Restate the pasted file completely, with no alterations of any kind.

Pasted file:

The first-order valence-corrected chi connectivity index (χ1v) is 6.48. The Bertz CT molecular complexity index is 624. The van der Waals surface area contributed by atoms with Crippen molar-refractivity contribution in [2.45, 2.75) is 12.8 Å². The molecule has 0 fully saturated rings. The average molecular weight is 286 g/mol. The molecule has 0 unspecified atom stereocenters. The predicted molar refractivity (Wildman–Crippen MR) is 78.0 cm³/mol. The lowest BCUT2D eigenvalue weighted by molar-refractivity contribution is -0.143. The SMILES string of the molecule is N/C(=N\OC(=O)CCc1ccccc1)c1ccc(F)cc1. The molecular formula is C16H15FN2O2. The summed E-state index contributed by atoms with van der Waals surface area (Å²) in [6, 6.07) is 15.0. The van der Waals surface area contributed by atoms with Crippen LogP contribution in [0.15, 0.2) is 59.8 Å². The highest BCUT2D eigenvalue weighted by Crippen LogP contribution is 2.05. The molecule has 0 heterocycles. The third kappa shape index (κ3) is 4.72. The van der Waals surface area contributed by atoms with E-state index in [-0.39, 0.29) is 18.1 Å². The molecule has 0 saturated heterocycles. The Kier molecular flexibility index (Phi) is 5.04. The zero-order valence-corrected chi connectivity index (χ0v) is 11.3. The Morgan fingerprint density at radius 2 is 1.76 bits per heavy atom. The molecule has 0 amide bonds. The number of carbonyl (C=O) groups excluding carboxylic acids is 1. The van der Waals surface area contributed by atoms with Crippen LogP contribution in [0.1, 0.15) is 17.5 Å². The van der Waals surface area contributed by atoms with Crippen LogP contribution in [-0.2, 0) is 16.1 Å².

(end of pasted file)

The first-order valence-corrected chi connectivity index (χ1v) is 6.48. The Bertz CT molecular complexity index is 624. The van der Waals surface area contributed by atoms with Crippen molar-refractivity contribution in [2.45, 2.75) is 12.8 Å². The molecule has 0 fully saturated rings. The average molecular weight is 286 g/mol. The molecule has 0 unspecified atom stereocenters. The predicted molar refractivity (Wildman–Crippen MR) is 78.0 cm³/mol. The lowest BCUT2D eigenvalue weighted by molar-refractivity contribution is -0.143. The SMILES string of the molecule is N/C(=N\OC(=O)CCc1ccccc1)c1ccc(F)cc1. The molecular formula is C16H15FN2O2. The summed E-state index contributed by atoms with van der Waals surface area (Å²) in [6, 6.07) is 15.0. The van der Waals surface area contributed by atoms with Crippen LogP contribution in [0.15, 0.2) is 59.8 Å². The highest BCUT2D eigenvalue weighted by Crippen LogP contribution is 2.05. The molecule has 0 heterocycles. The third kappa shape index (κ3) is 4.72. The van der Waals surface area contributed by atoms with E-state index in [-0.39, 0.29) is 18.1 Å². The molecule has 0 saturated heterocycles. The Kier molecular flexibility index (Phi) is 5.04. The zero-order valence-corrected chi connectivity index (χ0v) is 11.3. The Morgan fingerprint density at radius 2 is 1.76 bits per heavy atom. The molecule has 0 amide bonds. The number of carbonyl (C=O) groups excluding carboxylic acids is 1. The van der Waals surface area contributed by atoms with Crippen LogP contribution in [0.1, 0.15) is 17.5 Å². The van der Waals surface area contributed by atoms with Crippen LogP contribution in [-0.2, 0) is 16.1 Å².